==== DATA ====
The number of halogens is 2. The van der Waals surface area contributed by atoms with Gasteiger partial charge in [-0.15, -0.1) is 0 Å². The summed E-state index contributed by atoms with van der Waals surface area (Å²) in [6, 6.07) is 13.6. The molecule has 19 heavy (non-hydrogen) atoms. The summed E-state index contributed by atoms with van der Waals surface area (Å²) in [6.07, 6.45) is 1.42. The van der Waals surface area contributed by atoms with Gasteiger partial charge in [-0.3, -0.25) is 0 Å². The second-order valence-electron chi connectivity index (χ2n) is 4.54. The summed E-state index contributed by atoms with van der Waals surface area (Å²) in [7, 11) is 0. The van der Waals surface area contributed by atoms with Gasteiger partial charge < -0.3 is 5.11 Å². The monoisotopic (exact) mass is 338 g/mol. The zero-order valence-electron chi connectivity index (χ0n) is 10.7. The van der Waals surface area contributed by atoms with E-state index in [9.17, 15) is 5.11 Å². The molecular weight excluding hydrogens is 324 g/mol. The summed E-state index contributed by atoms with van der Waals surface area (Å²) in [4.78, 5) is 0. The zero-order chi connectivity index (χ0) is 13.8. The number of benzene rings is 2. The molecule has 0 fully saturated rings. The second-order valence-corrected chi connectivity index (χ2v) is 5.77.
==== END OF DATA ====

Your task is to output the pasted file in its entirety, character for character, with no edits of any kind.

The number of halogens is 2. The van der Waals surface area contributed by atoms with Gasteiger partial charge in [-0.15, -0.1) is 0 Å². The summed E-state index contributed by atoms with van der Waals surface area (Å²) in [6, 6.07) is 13.6. The molecule has 19 heavy (non-hydrogen) atoms. The summed E-state index contributed by atoms with van der Waals surface area (Å²) in [6.07, 6.45) is 1.42. The van der Waals surface area contributed by atoms with Gasteiger partial charge in [-0.3, -0.25) is 0 Å². The second-order valence-electron chi connectivity index (χ2n) is 4.54. The summed E-state index contributed by atoms with van der Waals surface area (Å²) in [7, 11) is 0. The van der Waals surface area contributed by atoms with Gasteiger partial charge < -0.3 is 5.11 Å². The monoisotopic (exact) mass is 338 g/mol. The zero-order valence-electron chi connectivity index (χ0n) is 10.7. The van der Waals surface area contributed by atoms with E-state index in [9.17, 15) is 5.11 Å². The molecular weight excluding hydrogens is 324 g/mol. The summed E-state index contributed by atoms with van der Waals surface area (Å²) in [4.78, 5) is 0. The zero-order chi connectivity index (χ0) is 13.8. The number of benzene rings is 2. The molecule has 0 fully saturated rings. The second-order valence-corrected chi connectivity index (χ2v) is 5.77.